For me, two other examples of excellence in broadcasting stand out. First, transportation – months ago, before any budget issues, I heard Colin take Governor Press Release to task for not using her inflated approval ratings (political capitol) for something bold. He challenged her to create a Manhattan Project for transportation in Connecticut, both to alleviate the job-stifling traffic conditions across the state and to deal with skyrocketing gas prices. A few weeks ago, he returned to the subject again after the Governor was unable to name the few projects (think like 6) that actually were shovel ready on an NPR interview about shovel ready infrastructure projects. And he made a great point, one that we are sure to return to at CTLP – that the federal government saying, “give us your projects and we will pay for them” is a once in a lifetime opportunity, that she needed to show some actual leadership and pressure everyone possible to get projects like the NewHaven-Hartford-Springfield train (and dare I dream, SUPERTRAIN?) ready, that it will be on the Governor if projects like that do not get built. I don’t know if I will ever be able to commute to Hartford, but I know it is less likely without Colin there to provide pressure.

The second example is one that all the statewide and national radio and television hosts of all the ideologies in the world can’t do and we will find it near impossible to replace. He held the Hartford Police Department’s feet to the fire, both in the Krayeske arrest and in the murder of the two Hartford/West Hartford teenagers. I won’t go into all the details here (this is getting long – use the google), but this is the thing that we will miss the most about his particular soapbox, and the thing that Colin should be proudest about – speaking for people who didn’t have the means, the guts, or even the breath to stand up to government when it is wrong. I have no doubt that I will be listening to Colin again soon on some station – a part of me hopes it is local, but the unselfish part is pulling for national, because he deserves it.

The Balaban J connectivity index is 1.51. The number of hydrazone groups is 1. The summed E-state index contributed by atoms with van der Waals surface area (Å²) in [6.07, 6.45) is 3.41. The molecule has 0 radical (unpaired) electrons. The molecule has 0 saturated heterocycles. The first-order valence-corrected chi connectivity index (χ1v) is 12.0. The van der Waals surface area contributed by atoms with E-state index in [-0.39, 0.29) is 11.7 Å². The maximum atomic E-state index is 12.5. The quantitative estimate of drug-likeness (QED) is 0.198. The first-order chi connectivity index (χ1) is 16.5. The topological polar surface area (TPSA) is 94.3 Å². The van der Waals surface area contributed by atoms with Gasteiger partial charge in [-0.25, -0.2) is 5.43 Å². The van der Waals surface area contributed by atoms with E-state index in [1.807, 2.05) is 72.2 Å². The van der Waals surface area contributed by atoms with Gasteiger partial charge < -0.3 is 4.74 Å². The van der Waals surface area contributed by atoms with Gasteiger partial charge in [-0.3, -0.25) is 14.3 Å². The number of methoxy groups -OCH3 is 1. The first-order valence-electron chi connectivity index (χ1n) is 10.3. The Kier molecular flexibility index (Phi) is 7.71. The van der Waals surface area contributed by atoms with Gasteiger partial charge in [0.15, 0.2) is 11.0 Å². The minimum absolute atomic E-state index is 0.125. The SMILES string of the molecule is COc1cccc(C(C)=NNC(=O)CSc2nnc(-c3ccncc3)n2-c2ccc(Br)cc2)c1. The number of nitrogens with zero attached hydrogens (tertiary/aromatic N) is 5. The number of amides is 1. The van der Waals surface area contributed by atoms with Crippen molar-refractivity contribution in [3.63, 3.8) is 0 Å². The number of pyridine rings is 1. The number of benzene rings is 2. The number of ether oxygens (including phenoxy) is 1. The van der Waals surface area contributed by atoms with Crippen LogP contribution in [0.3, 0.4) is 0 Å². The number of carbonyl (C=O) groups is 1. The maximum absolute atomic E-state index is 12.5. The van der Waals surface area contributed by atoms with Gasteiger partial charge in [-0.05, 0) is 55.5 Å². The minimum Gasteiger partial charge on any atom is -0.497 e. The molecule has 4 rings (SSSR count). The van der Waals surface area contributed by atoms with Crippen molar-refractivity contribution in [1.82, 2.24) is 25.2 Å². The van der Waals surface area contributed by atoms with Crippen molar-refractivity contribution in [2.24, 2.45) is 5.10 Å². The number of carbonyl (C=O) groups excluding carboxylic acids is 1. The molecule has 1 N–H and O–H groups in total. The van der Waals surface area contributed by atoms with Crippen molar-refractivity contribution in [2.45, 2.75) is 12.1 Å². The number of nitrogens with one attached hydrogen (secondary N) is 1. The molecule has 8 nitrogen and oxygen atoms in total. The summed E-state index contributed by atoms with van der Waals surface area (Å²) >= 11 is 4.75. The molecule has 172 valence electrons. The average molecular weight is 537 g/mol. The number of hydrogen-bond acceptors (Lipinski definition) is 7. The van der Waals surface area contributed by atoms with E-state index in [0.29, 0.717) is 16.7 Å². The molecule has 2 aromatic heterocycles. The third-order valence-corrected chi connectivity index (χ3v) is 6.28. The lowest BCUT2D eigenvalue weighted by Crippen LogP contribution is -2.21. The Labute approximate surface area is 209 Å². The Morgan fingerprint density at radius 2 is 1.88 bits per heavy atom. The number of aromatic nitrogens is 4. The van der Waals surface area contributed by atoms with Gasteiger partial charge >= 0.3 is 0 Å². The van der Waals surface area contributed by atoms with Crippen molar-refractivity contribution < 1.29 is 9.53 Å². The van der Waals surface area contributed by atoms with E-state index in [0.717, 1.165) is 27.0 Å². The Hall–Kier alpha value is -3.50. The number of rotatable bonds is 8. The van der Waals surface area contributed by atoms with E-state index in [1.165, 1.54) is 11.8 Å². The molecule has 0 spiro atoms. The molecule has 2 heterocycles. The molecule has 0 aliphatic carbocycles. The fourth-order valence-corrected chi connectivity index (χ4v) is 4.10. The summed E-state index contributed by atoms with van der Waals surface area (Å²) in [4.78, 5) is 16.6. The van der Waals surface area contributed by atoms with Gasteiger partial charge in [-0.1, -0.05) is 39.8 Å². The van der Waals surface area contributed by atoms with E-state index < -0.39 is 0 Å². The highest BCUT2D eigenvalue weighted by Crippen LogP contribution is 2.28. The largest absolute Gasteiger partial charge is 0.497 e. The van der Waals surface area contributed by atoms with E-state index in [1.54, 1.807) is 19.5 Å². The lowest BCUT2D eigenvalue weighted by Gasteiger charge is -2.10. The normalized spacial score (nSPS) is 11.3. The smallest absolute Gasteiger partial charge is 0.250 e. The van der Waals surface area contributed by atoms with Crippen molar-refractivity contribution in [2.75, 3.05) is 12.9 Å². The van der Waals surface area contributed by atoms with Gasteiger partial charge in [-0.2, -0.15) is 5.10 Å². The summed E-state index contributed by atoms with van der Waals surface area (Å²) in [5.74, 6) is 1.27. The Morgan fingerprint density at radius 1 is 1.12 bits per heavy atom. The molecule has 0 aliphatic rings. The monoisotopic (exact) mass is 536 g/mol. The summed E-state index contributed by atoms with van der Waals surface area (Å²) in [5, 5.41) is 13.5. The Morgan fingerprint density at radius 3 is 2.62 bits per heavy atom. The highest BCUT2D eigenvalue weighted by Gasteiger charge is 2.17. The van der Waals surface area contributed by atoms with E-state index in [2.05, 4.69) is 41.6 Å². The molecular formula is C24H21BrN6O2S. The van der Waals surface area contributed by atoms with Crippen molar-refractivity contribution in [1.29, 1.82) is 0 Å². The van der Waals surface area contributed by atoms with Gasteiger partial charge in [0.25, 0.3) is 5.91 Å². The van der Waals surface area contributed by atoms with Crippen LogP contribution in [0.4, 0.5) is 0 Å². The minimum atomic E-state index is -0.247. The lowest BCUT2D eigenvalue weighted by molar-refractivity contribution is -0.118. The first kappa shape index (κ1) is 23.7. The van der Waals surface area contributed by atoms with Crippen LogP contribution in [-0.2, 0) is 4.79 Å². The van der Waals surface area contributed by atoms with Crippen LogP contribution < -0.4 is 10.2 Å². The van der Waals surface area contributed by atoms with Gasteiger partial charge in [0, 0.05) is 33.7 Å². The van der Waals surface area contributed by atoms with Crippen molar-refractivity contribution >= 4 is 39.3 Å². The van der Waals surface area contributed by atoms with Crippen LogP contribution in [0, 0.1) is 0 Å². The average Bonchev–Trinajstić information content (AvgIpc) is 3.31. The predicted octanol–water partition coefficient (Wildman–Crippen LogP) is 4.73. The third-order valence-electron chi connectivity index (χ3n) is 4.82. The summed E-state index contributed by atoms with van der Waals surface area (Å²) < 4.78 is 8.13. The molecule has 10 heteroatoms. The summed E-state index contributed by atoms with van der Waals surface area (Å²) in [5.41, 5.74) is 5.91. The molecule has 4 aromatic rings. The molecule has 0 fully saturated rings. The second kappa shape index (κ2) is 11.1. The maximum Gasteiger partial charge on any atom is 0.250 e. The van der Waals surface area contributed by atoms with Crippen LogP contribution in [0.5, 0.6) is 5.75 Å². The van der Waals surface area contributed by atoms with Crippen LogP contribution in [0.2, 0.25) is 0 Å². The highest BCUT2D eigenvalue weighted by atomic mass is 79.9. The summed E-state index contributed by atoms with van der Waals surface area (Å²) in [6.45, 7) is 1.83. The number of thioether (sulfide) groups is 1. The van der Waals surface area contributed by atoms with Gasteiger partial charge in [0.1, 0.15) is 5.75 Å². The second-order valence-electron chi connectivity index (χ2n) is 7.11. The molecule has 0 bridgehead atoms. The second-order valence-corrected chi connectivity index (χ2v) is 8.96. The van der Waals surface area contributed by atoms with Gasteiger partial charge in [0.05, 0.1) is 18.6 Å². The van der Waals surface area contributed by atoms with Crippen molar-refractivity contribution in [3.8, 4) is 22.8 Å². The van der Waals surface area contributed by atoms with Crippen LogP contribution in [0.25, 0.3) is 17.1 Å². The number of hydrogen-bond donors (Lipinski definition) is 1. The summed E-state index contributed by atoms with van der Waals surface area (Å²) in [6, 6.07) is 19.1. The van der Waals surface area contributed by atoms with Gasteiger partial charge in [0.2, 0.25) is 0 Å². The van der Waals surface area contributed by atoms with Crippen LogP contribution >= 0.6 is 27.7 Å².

So, you know where I will be this morning, and again from 3-6; excuse me in advance for not answering my phone.

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20 responses to “And who will give the blog free publicity?

  1. Nice post, Chris. I’m sure Colin will find work if he wants or needs it. I’m just hoping it’ll be close enough to hear him on a daily basis. I’ve always found him to be fair, even when I’ve disagreed with his point. He tends to do a good job of presenting various points of view.

    This is yet another case where the state is losing to corporate mismanagement a journalist with a career of institutional knowledge about Connecticut.

    I suppose I could listen to Clark Howard on WTIC, but I can find him elsewhere on the dial and plan to do so.

  2. The Times has a nice piece today headlined When The Watchdogs Don’t Bark.

  3. Colin McEnroe, gone.

    Stan Simpson, gone.

    W here
    T alk
    I s
    C onservative

    WTIC

  4. Their views got an airing, Colin listened, and then often took them apart.

    Not really.
    Rush is an intelligent, highly talented talk show with an extreme rightward bent. Colin is an intelligent, highly talented talk show with an extreme leftward bent. Rush explicitly mocks liberals with the whiny sissy voice, et. al. Colin implicitly mocks conservatives and conservative viewpoint with a smarmy if you don’t agree with me you must be dumb as rock tone and inflection.

    The attraction of the left is the belief that individuals act the way we’d like them to act. Therefore it’s easy to “win” rhetorical arguments on the air, especially if you assume “facts” which aren’t and can terminate conversation at will.